A $4 Billion-Dollar Loss.
Bill Ackman of Pershing Square Holdings recently sold his position in Valeant Pharmaceuticals realizing a $4 billion-dollar loss. Valeant peaked in July of 2015 at a price of $257.53 and is currently trading around $11. From peak to trough Valeant lost 95% of its stock market value. For Valeant to return to its all-time high it will need to generate a return of 2,236%!
$4 Billion is a big number. In fact, Mr. Ackman could have given $12,500 to everyone in America. A family of four would receive $50,000. The gift from Mr. Ackman would’ve been tax free since the IRS allows individuals to give away $14,000 per person, per year to as many people as one wants. Think of the good will Mr. Ackman could have generated.
In the United States, there are currently 5,272 publicly traded companies with a market cap of $4 billion or less.
4 billion seconds is the equivalent of 126.8 years.
During the heyday of Valeant, a client called to inquire if we should add the company to his portfolio. After a quick visit to a few financial websites and some clicks on my trusted HP12C, I recommended we not purchase Valeant. I’m thankful he doesn’t own it in his portfolio today.
What should you do if you’re in a situation where one of your investments has turned sour. Here a few suggestions.
1. Cut your losses. A small loss can turn into a large loss quickly. It’s not easy to take a loss but your goal as an investor is to live to see another day.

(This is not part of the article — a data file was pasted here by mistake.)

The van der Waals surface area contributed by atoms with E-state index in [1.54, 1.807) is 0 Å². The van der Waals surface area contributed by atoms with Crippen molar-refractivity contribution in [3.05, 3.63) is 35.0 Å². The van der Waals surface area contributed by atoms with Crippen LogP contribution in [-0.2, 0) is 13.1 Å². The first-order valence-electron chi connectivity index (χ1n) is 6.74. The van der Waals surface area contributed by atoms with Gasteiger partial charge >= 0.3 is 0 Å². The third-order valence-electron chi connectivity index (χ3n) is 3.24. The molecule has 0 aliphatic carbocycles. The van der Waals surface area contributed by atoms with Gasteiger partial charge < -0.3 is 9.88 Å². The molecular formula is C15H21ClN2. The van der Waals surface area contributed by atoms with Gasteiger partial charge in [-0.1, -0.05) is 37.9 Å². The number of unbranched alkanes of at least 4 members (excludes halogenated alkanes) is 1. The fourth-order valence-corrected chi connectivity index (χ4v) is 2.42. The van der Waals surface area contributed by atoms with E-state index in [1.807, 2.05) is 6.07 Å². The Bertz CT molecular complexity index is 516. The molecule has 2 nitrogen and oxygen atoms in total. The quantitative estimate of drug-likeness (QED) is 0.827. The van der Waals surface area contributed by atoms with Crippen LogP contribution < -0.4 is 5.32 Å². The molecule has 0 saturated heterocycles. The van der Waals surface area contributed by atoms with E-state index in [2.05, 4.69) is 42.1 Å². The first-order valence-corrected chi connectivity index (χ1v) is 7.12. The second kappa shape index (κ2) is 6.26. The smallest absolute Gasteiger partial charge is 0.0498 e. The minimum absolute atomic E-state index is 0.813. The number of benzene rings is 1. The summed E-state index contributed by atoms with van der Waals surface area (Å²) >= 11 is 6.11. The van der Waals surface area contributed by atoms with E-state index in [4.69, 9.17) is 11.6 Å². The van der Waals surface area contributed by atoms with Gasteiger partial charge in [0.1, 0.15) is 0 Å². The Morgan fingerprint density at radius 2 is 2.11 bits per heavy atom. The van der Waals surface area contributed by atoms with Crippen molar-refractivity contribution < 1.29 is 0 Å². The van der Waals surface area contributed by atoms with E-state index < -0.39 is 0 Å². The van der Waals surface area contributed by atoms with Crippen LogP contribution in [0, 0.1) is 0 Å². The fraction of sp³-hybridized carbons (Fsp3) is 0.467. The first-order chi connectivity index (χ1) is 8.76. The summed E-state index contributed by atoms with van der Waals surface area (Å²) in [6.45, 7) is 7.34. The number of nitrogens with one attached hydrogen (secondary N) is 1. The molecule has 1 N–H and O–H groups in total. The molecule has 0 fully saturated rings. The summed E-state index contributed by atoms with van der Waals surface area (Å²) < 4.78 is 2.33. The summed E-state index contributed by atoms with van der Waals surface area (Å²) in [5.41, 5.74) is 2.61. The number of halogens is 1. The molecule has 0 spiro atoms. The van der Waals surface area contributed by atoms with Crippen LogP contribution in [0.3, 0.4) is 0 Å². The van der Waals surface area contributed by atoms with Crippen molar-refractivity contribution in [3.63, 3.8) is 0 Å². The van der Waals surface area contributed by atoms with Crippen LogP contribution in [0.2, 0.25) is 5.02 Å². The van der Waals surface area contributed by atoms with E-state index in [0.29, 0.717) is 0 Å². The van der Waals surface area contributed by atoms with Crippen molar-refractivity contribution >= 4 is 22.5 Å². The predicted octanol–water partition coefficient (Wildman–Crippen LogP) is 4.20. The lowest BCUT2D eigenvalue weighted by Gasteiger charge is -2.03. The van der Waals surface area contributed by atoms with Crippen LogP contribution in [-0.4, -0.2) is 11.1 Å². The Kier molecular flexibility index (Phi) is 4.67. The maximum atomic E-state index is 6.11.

2. Limit your holdings. If you purchase individual stocks, limit your exposure to 3% to 5% for each company in your portfolio. In the event your golden idea turns into a lead balloon, you can sell your holding and move the money into a new investment. It’s easier to sell a stock when it is 3% of your portfolio versus 53%.
3. Replace it with an index fund. If you no longer like your stock but love the sector, consider buying an index fund. Instead of buying one stock, buy a few hundred through an index fund. In the case of Valeant, Mr. Ackman could have purchased the Vanguard Health Care ETF.
4. Don’t get married to a company. Don’t let your love for a company cloud your vision to what is happening to the stock price. A good company can be a bad stock and vice versa. There are plenty of other fish in the sea.
5. Offset your gains with losses. In the unfortunate event you must take a loss use it to offset your gains. You can offset gains with losses.
This is a big public loss for Mr. Ackman but, at the end of the day, he’ll be fine. The Valeant story will make for a great business school case study at some point. Hopefully we can all learn a thing or two from the Valeant trade. To be a successful investor it’s important to study both winning and losing trades.
Blessed are those who find wisdom, those who gain understanding… ~ Proverbs 3:13.
Bill Parrott is the President and CEO of Parrott Wealth Management. For more information on financial planning and investment management, please visit www.parrottwealth.com.
March 15, 2017